Notable alumni of Columbus High School:
Reggie Abercrombie, Major League baseball player (Florida Marlins, Houston Astros)
Garey Ingram, former Major League baseball player (Los Angeles Dodgers), current AA hitting coach for the Mississippi Braves
Nunnally Johnson, class of 1915, screenwriter and filmmaker. He wrote movies ranging from "The Grapes of Wrath" to "The Dirty Dozen" and directed "The Three Faces of Eve," "The Man in the Gray Flannel Suit" and many others.
Carson McCullers, class of 1933, novelist, playwright and poet. Her most famous novel is "The Heart Is a Lonely Hunter," written when she was 23 years old. She is considered one of the South's greatest writers.
John McNally, class of 1974, distinguished pistol marksman, member of the 1984, 88, 92, 96 and 2000 Olympic teams (international rapid fire pistol event)
Sam Mitchell, former NBA player (Minnesota Timberwolves, Indiana Pacers) and head coach (Toronto Raptors)
Skeeter Newsome, former Major League baseball player (Philadelphia Athletics, Boston Red Sox, Philadelphia Phillies)
Ketia Swanier, WNBA basketball player (Phoenix Mercury)
Frank Thomas, class of 1986, former Major League baseball player (Chicago White Sox, Oakland Athletics, Toronto Blue Jays), All-Star player (five times) and two-time MVP for the American League. Thomas was inducted in the Baseball Hall of Fame in 2014. The White Sox retired his number, 35, and erected a statue of "The Big Hurt" at the stadium in Chicago.
Columbus High Timeline:
1890: the high school opens with co-educational classes. Classes are held in the existing boys' school at 10th Street and 2nd Avenue.
June 1892: Columbus High School graduates its first class: sixteen girls and two boys. Graduation exercises are held at the Springer Opera House.
1897–1898: a building is constructed to house CHS at 11th Street and 4th Avenue.
1900: three curricula are adopted for students – college preparation, classical, and scientific.
1913: The first COHISCAN, the CHS annual, is published. The name is derived from COlumbus HIgh SChool ANnual.
1923: the "Blue Devil" nickname is first applied by General John J. Pershing in reference to spirited game play exhibited against Phillips High in Birmingham, Alabama. Previously, several other nicknames had been used for the CHS sports teams. The "Orange Avalanche" is perhaps the best known.
1924–1925: sixteen acres in Wildwood Park are selected as the site of a new Columbus High School. Starrett and Van Vlock of New York are chosen as designing architects, with Hickman and Martin as local architects.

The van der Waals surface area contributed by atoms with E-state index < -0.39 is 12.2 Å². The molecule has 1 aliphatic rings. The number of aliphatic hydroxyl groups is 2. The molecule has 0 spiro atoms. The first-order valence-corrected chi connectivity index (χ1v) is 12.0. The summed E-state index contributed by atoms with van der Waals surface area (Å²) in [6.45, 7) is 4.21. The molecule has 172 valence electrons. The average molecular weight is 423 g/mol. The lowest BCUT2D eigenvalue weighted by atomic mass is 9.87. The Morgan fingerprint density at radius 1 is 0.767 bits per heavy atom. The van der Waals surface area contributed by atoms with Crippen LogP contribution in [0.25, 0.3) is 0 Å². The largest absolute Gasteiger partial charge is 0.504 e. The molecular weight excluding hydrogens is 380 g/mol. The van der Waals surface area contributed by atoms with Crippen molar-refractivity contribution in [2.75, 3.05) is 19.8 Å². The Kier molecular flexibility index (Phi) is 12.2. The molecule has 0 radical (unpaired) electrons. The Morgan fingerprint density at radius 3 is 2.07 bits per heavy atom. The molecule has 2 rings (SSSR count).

September 2, 1925: the cornerstone for the new building is set at 1700 Cherokee Avenue.
September 16, 1926: the dedication exercises for the new building take place.
1943–1945: Annie Massey, the first female CHS principal, leads the school during the war years.
1962–1963: the building is expanded and additions are made.
June 12, 1981: fire ravages the original section of the building.
1981–1983: construction and renovations to the building are undertaken. Air conditioning is added. Grades are split and classes are held at two locations, Rosemont School and Columbus Junior High School.
August 27, 1983: rededication ceremonies are held.
1988: construction of the alumni wall begins with the first students of the class of 1988.
1990: Wilfred Graves, Jr. becomes the first African-American valedictorian of Columbus High School.
1991–1992: the first year of the Liberal Arts Magnet program; entering freshman class includes the first magnet students. Linda Kellett is the founding lead teacher of the program. The first section of the Alumni Wall is completed.
2001–2002: CHS Liberal Arts Magnet becomes a total magnet school.
2004–2005: CHS is named a Georgia School of Excellence and a National Blue Ribbon School.
Summer 2005: the school and parking area are renovated.
2013: Girl's varsity volleyball wins the state championship.
2015: JV and Varsity Public Forum Debate wins the state champions.
2015: Girl's Varsity Volleyball wins State Championship
2017: Girl's Varsity Basketball wins State Championship
Photo of Big Hurt statue by Ken Lund licensed by Creative Commons.